Environment

Public urged to consider waste and recycling over Christmas period

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The amount of wrapping paper thrown away at Christmas in the UK alone would stretch to the moon, according to the government-backed Waste and Resource Action Programme (Wrap). The public are being asked to consider the impact their waste will have.

Wrap added that the UK now recycles more than it sends to landfill, and urged the public to continue their efforts over the festive period.

Figures show that around 1 billion Christmas cards are thrown away each year, along with 250 tonnes of Christmas trees and 13,350 tonnes of glass. Recycling the glass alone would save the carbon equivalent of taking 1,300 cars off the road. Wrap has also released some tips to help consumers have a greener Christmas, which were detailed in a recent infographic.

Waste minister Dan Rogerson said, “This Christmas, Britain will generate millions of tonnes of rubbish and it doesn’t need to end up in landfill. Recycling is a simple way to save resources. It’s easier than ever before for people to do their bit over the holidays and to help make a real difference to the environment.”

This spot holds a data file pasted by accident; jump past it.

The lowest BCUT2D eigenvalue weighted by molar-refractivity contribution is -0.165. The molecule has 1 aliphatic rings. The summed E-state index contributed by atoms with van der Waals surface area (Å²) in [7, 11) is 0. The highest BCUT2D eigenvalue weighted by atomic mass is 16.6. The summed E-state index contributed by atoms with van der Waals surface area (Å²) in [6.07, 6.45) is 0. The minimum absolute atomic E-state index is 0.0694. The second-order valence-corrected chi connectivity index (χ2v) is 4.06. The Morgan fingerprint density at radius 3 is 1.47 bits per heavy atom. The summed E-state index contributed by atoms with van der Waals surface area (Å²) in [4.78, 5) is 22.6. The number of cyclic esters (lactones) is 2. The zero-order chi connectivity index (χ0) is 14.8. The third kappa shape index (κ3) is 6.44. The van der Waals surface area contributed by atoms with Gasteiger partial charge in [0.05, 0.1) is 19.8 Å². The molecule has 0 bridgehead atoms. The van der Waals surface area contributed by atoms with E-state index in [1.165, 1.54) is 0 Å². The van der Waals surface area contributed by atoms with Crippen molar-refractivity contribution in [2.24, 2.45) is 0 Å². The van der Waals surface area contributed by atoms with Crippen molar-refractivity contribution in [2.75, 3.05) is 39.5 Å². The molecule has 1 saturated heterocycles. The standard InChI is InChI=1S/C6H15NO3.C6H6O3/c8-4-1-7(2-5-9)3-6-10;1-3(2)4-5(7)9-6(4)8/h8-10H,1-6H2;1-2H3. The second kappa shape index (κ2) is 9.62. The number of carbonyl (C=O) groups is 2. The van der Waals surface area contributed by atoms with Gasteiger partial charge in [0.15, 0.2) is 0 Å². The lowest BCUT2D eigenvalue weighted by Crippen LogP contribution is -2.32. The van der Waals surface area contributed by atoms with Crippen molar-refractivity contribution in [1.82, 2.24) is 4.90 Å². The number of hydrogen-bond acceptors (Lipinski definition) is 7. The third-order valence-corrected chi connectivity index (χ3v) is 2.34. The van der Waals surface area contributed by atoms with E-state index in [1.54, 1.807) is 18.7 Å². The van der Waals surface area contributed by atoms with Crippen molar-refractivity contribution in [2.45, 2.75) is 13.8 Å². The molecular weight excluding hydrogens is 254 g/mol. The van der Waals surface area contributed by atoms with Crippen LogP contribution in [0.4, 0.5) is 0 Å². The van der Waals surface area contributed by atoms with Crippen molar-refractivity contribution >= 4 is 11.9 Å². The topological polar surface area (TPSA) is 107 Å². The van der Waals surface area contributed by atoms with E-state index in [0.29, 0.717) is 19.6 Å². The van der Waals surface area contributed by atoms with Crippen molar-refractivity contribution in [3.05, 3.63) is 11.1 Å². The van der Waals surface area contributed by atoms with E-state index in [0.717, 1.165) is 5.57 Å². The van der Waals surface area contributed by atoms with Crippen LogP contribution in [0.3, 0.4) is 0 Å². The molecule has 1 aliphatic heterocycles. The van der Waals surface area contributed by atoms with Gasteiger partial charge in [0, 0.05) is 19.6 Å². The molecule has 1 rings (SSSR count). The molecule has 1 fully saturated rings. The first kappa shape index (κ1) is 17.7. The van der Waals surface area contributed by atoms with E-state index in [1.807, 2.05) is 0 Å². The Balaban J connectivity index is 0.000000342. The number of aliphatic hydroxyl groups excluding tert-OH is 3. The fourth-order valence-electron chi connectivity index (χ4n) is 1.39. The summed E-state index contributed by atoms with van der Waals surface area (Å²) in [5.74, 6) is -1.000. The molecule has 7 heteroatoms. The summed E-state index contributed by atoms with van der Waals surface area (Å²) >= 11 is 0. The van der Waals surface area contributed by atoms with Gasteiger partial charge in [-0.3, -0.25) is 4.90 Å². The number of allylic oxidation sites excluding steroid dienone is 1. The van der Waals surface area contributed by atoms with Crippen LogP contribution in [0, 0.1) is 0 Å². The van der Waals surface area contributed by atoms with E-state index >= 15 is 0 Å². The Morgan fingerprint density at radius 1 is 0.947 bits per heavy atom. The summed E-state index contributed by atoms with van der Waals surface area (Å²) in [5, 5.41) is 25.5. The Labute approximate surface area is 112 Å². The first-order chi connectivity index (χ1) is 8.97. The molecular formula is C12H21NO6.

Using local recycling points, kerbside collection schemes and checking available schemes for recycling real Christmas trees are all simple ways consumers can have a positive impact.

Louise Bowe, from Wrap’s recycling campaign, Recycle Now, added, “It’s really quick and easy to check what can be recycled where you live – just pop your postcode into www.recyclenow.com or check your local council website.

“The materials we recycle have real value – take a look at the Recycle Now to see how your rubbish gets turned into new things.”

Food waste is also a problem over the festive period, with around 230,000 tonnes of food going in the bin – enough to feed the German population for a day. Wrap has urged consumers to only buy what they need and to avoid buying large packaged products.

Further reading:

Christmas waste: 6 obscene facts you didn’t know

Green Investment Bank launches waste-based energy project

Carbon Trust says engaging workers on energy and waste could save UK £300m

Investing in recycling? Then come to Britain

Toxic waste a health threat to 200m people, says report

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